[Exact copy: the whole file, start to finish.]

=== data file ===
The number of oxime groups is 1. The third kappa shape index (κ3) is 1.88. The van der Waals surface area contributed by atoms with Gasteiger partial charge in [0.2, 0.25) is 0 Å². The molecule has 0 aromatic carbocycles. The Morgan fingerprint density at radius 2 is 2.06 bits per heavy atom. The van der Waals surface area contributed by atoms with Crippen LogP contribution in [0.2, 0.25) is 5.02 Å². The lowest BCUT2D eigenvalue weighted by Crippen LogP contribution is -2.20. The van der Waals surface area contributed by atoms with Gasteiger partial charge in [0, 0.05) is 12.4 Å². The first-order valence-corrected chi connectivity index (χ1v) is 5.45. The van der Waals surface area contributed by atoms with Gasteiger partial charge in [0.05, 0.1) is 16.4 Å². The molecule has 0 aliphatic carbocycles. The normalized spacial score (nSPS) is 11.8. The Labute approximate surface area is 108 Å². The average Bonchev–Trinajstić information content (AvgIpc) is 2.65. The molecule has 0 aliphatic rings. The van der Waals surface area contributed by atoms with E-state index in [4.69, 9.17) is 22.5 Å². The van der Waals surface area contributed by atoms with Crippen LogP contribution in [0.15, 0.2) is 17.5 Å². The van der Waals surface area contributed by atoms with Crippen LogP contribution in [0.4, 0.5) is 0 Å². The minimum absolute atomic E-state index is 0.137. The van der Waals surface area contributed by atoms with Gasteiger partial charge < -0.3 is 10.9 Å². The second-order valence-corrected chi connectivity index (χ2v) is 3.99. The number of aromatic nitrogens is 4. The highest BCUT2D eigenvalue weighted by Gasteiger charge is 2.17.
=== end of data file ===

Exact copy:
The number of oxime groups is 1. The third kappa shape index (κ3) is 1.88. The van der Waals surface area contributed by atoms with Gasteiger partial charge in [0.2, 0.25) is 0 Å². The molecule has 0 aromatic carbocycles. The Morgan fingerprint density at radius 2 is 2.06 bits per heavy atom. The van der Waals surface area contributed by atoms with Crippen LogP contribution in [0.2, 0.25) is 5.02 Å². The lowest BCUT2D eigenvalue weighted by Crippen LogP contribution is -2.20. The van der Waals surface area contributed by atoms with Gasteiger partial charge in [0, 0.05) is 12.4 Å². The first-order valence-corrected chi connectivity index (χ1v) is 5.45. The van der Waals surface area contributed by atoms with Gasteiger partial charge in [0.05, 0.1) is 16.4 Å². The molecule has 0 aliphatic carbocycles. The normalized spacial score (nSPS) is 11.8. The Labute approximate surface area is 108 Å². The average Bonchev–Trinajstić information content (AvgIpc) is 2.65. The molecule has 0 aliphatic rings. The van der Waals surface area contributed by atoms with E-state index in [4.69, 9.17) is 22.5 Å². The van der Waals surface area contributed by atoms with Crippen LogP contribution in [0.15, 0.2) is 17.5 Å². The van der Waals surface area contributed by atoms with Crippen LogP contribution in [0.4, 0.5) is 0 Å². The minimum absolute atomic E-state index is 0.137. The van der Waals surface area contributed by atoms with Gasteiger partial charge < -0.3 is 10.9 Å². The second-order valence-corrected chi connectivity index (χ2v) is 3.99. The number of aromatic nitrogens is 4. The highest BCUT2D eigenvalue weighted by Gasteiger charge is 2.17.